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Langer, Lehman continue battle for Schwab Cup
CONOVER, N.C. (AP) - The first impression Tom Lehman had of the Greater Hickory Classic course came from looking at past tournament scores.
The 53-year-old thought it was an easy course.
“I was seeing a bunch of low scores here, so I figured this course must be easy,” Lehman, who has four PGA Tour victories in addition to his 1996 British Open title, said Thursday. “But I’ve found the last two days that it’s anything but easy. It’s playing fairly long and the greens are really fast. The other players are saying the greens are the fastest they’ve ever seen them play.
“It’s quite a test. … I like it. To say I’m impressed is a real understatement.”
“I’ve actually played very solid throughout the whole year,” said Langer, a two-time Masters champion who has 16 career victories on the 50-and-over tour. “I’ve been very consistent; it’s probably been one of my most consistent years.”
Both players are looking to win the Charles Schwab Cup and its $1 million annuity for the second time in their careers. Lehman is the defending champion and could become the first player to win the title in back-to-back years, while Langer won the prize in 2010.
However, with just two tournaments remaining _ in San Antonio in two weeks, followed by the Charles Schwab Cup Championship in Scottsdale, Ariz., Nov. 1-4 _ after the Greater Hickory Classic, a bad weekend here could let Lehman close in or Langer pull further ahead.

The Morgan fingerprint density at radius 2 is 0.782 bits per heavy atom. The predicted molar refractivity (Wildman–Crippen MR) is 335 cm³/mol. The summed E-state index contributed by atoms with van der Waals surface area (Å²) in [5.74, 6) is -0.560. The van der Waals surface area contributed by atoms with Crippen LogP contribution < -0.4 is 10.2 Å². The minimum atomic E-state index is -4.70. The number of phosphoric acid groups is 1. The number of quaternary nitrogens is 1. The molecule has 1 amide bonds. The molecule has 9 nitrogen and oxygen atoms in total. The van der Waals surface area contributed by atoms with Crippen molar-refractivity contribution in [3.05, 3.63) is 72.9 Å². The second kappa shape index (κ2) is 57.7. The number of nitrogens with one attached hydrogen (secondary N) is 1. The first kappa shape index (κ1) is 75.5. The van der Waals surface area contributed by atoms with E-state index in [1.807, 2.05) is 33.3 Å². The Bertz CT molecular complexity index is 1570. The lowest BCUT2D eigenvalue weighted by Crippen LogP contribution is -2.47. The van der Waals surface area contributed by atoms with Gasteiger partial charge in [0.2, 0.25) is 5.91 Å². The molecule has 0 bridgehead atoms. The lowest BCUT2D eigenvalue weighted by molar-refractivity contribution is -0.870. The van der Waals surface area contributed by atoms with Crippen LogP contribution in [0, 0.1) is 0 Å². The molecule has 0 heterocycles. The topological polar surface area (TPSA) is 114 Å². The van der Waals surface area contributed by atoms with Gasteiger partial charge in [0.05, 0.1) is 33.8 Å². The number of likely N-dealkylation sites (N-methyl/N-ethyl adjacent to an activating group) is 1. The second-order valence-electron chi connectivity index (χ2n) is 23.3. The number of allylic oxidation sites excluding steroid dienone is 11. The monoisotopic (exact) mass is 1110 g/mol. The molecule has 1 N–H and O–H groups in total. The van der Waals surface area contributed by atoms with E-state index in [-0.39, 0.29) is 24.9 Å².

“There isn’t any way you can lock it up, no matter who you are,” said Lehman, who has one win (at Shoal Creek, Ala., in June) and 10 top 10s in 16 events this season. “But you can certainly do yourself a favor by playing well.”
Both players head into this weekend’s tournament on a roll. In addition to winning twice, Langer has finished in the top 10 in 11 of his last 12 starts, while Lehman has seven top 10s in his last eight tournaments.
“I’m not afraid of” a letdown, said Langer, who ended a 17-month winless stretch with his victory at Blaine, Minn., in August. “I’m just going to play my own game and hopefully continue to play well. If Tom or somebody else plays that much better, then hats off to them.
“I can’t control anybody else; I’m just trying to play as good as I can, Langer said. He added that if he can play like he did in the final round at Cary, when he shot a 9-under-par 63, “I can compete with anybody at the highest level.”
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